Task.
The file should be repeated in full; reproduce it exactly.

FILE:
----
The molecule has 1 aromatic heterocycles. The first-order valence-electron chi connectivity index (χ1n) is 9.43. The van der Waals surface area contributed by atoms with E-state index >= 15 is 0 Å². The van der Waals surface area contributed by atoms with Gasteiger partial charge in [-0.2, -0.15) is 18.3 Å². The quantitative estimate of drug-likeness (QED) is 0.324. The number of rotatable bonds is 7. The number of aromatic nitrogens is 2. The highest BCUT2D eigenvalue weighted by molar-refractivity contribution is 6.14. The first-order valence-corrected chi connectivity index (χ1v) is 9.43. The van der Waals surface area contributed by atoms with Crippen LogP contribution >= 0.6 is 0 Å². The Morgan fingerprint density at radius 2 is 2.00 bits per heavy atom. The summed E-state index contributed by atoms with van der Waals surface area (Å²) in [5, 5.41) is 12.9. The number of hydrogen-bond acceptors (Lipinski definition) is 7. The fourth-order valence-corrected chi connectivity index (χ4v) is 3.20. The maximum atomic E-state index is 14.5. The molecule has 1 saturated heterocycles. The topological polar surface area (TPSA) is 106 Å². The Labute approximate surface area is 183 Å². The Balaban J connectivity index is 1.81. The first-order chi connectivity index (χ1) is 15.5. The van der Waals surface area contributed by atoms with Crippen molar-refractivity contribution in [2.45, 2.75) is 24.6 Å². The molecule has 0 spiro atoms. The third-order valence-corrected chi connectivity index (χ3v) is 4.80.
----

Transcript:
The molecule has 1 aromatic heterocycles. The first-order valence-electron chi connectivity index (χ1n) is 9.43. The van der Waals surface area contributed by atoms with E-state index >= 15 is 0 Å². The van der Waals surface area contributed by atoms with Gasteiger partial charge in [-0.2, -0.15) is 18.3 Å². The quantitative estimate of drug-likeness (QED) is 0.324. The number of rotatable bonds is 7. The number of aromatic nitrogens is 2. The highest BCUT2D eigenvalue weighted by molar-refractivity contribution is 6.14. The first-order valence-corrected chi connectivity index (χ1v) is 9.43. The van der Waals surface area contributed by atoms with Crippen LogP contribution >= 0.6 is 0 Å². The Morgan fingerprint density at radius 2 is 2.00 bits per heavy atom. The summed E-state index contributed by atoms with van der Waals surface area (Å²) in [5, 5.41) is 12.9. The number of hydrogen-bond acceptors (Lipinski definition) is 7. The fourth-order valence-corrected chi connectivity index (χ4v) is 3.20. The maximum atomic E-state index is 14.5. The molecule has 1 saturated heterocycles. The topological polar surface area (TPSA) is 106 Å². The Labute approximate surface area is 183 Å². The Balaban J connectivity index is 1.81. The first-order chi connectivity index (χ1) is 15.5. The van der Waals surface area contributed by atoms with Crippen molar-refractivity contribution in [2.45, 2.75) is 24.6 Å². The molecule has 0 spiro atoms. The third-order valence-corrected chi connectivity index (χ3v) is 4.80.